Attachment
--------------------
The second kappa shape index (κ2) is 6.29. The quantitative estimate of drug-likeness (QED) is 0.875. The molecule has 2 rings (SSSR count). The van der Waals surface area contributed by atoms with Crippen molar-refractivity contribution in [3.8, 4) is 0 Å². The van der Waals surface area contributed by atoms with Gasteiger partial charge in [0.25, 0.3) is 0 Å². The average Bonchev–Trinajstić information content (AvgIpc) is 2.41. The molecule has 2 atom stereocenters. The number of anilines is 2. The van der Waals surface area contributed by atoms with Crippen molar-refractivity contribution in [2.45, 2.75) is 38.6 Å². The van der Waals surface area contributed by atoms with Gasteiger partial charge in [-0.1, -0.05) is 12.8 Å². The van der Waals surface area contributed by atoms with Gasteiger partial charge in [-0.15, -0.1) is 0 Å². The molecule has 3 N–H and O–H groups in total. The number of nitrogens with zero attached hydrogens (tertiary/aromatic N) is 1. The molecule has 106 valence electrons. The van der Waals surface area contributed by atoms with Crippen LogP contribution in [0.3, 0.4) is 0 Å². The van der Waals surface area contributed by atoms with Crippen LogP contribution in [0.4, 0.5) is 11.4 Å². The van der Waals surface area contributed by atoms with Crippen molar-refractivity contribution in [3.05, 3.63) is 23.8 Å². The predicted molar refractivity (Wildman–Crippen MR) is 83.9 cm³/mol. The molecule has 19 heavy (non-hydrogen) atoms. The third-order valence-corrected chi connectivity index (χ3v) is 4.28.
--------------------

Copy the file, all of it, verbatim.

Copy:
The second kappa shape index (κ2) is 6.29. The quantitative estimate of drug-likeness (QED) is 0.875. The molecule has 2 rings (SSSR count). The van der Waals surface area contributed by atoms with Crippen molar-refractivity contribution in [3.8, 4) is 0 Å². The van der Waals surface area contributed by atoms with Gasteiger partial charge in [0.25, 0.3) is 0 Å². The average Bonchev–Trinajstić information content (AvgIpc) is 2.41. The molecule has 2 atom stereocenters. The number of anilines is 2. The van der Waals surface area contributed by atoms with Crippen molar-refractivity contribution in [2.45, 2.75) is 38.6 Å². The van der Waals surface area contributed by atoms with Gasteiger partial charge in [-0.1, -0.05) is 12.8 Å². The van der Waals surface area contributed by atoms with Gasteiger partial charge in [-0.15, -0.1) is 0 Å². The molecule has 3 N–H and O–H groups in total. The number of nitrogens with zero attached hydrogens (tertiary/aromatic N) is 1. The molecule has 106 valence electrons. The van der Waals surface area contributed by atoms with Crippen LogP contribution in [0.3, 0.4) is 0 Å². The van der Waals surface area contributed by atoms with Crippen LogP contribution in [0.4, 0.5) is 11.4 Å². The van der Waals surface area contributed by atoms with Crippen molar-refractivity contribution in [3.05, 3.63) is 23.8 Å². The predicted molar refractivity (Wildman–Crippen MR) is 83.9 cm³/mol. The molecule has 19 heavy (non-hydrogen) atoms. The third-order valence-corrected chi connectivity index (χ3v) is 4.28.